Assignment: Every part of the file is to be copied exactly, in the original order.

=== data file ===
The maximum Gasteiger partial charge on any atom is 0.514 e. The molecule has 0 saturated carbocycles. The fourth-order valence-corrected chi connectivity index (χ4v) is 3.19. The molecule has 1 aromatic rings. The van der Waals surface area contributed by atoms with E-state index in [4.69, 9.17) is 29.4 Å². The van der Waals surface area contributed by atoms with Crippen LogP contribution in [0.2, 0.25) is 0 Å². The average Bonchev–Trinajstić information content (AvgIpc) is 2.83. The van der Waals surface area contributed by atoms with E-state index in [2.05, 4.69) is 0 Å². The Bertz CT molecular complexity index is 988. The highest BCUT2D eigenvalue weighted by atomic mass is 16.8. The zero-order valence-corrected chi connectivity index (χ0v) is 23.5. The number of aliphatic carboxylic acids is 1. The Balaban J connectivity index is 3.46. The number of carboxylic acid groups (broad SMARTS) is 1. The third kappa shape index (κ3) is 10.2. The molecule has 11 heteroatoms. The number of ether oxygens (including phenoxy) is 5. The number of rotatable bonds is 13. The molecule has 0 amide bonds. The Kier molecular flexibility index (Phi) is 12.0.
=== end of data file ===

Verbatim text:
The maximum Gasteiger partial charge on any atom is 0.514 e. The molecule has 0 saturated carbocycles. The fourth-order valence-corrected chi connectivity index (χ4v) is 3.19. The molecule has 1 aromatic rings. The van der Waals surface area contributed by atoms with E-state index in [4.69, 9.17) is 29.4 Å². The van der Waals surface area contributed by atoms with Crippen LogP contribution in [0.2, 0.25) is 0 Å². The average Bonchev–Trinajstić information content (AvgIpc) is 2.83. The van der Waals surface area contributed by atoms with E-state index in [2.05, 4.69) is 0 Å². The Bertz CT molecular complexity index is 988. The highest BCUT2D eigenvalue weighted by atomic mass is 16.8. The zero-order valence-corrected chi connectivity index (χ0v) is 23.5. The number of aliphatic carboxylic acids is 1. The Balaban J connectivity index is 3.46. The number of carboxylic acid groups (broad SMARTS) is 1. The third kappa shape index (κ3) is 10.2. The molecule has 11 heteroatoms. The number of ether oxygens (including phenoxy) is 5. The number of rotatable bonds is 13. The molecule has 0 amide bonds. The Kier molecular flexibility index (Phi) is 12.0.